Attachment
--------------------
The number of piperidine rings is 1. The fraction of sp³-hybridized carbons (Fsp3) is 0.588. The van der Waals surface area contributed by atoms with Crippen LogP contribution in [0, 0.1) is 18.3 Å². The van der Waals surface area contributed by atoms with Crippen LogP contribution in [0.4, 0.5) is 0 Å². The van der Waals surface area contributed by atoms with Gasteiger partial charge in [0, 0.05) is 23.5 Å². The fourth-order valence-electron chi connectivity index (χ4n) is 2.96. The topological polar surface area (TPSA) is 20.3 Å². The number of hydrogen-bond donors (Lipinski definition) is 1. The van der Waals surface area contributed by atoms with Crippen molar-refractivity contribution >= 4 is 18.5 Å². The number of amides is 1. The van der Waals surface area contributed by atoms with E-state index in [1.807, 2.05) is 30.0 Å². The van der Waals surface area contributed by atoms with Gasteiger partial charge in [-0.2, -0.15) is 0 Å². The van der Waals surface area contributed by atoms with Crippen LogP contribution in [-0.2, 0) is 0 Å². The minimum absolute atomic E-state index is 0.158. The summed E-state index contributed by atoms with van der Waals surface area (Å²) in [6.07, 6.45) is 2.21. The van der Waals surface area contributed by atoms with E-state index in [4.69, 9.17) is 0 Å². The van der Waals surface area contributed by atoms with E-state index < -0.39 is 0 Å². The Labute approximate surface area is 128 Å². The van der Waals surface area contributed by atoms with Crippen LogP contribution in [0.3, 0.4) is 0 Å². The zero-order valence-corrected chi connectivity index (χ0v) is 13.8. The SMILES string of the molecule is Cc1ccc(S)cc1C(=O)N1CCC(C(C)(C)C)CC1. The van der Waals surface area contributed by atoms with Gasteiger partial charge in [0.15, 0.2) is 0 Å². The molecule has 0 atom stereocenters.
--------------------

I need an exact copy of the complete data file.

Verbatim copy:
The number of piperidine rings is 1. The fraction of sp³-hybridized carbons (Fsp3) is 0.588. The van der Waals surface area contributed by atoms with Crippen LogP contribution in [0, 0.1) is 18.3 Å². The van der Waals surface area contributed by atoms with Crippen LogP contribution in [0.4, 0.5) is 0 Å². The van der Waals surface area contributed by atoms with Gasteiger partial charge in [0, 0.05) is 23.5 Å². The fourth-order valence-electron chi connectivity index (χ4n) is 2.96. The topological polar surface area (TPSA) is 20.3 Å². The number of hydrogen-bond donors (Lipinski definition) is 1. The van der Waals surface area contributed by atoms with Crippen molar-refractivity contribution >= 4 is 18.5 Å². The number of amides is 1. The van der Waals surface area contributed by atoms with E-state index in [1.807, 2.05) is 30.0 Å². The van der Waals surface area contributed by atoms with Gasteiger partial charge in [-0.2, -0.15) is 0 Å². The van der Waals surface area contributed by atoms with Crippen LogP contribution in [-0.2, 0) is 0 Å². The minimum absolute atomic E-state index is 0.158. The summed E-state index contributed by atoms with van der Waals surface area (Å²) in [6.07, 6.45) is 2.21. The van der Waals surface area contributed by atoms with E-state index in [4.69, 9.17) is 0 Å². The van der Waals surface area contributed by atoms with E-state index < -0.39 is 0 Å². The Labute approximate surface area is 128 Å². The van der Waals surface area contributed by atoms with Crippen LogP contribution in [0.3, 0.4) is 0 Å². The zero-order valence-corrected chi connectivity index (χ0v) is 13.8. The SMILES string of the molecule is Cc1ccc(S)cc1C(=O)N1CCC(C(C)(C)C)CC1. The van der Waals surface area contributed by atoms with Gasteiger partial charge in [0.15, 0.2) is 0 Å². The molecule has 0 atom stereocenters.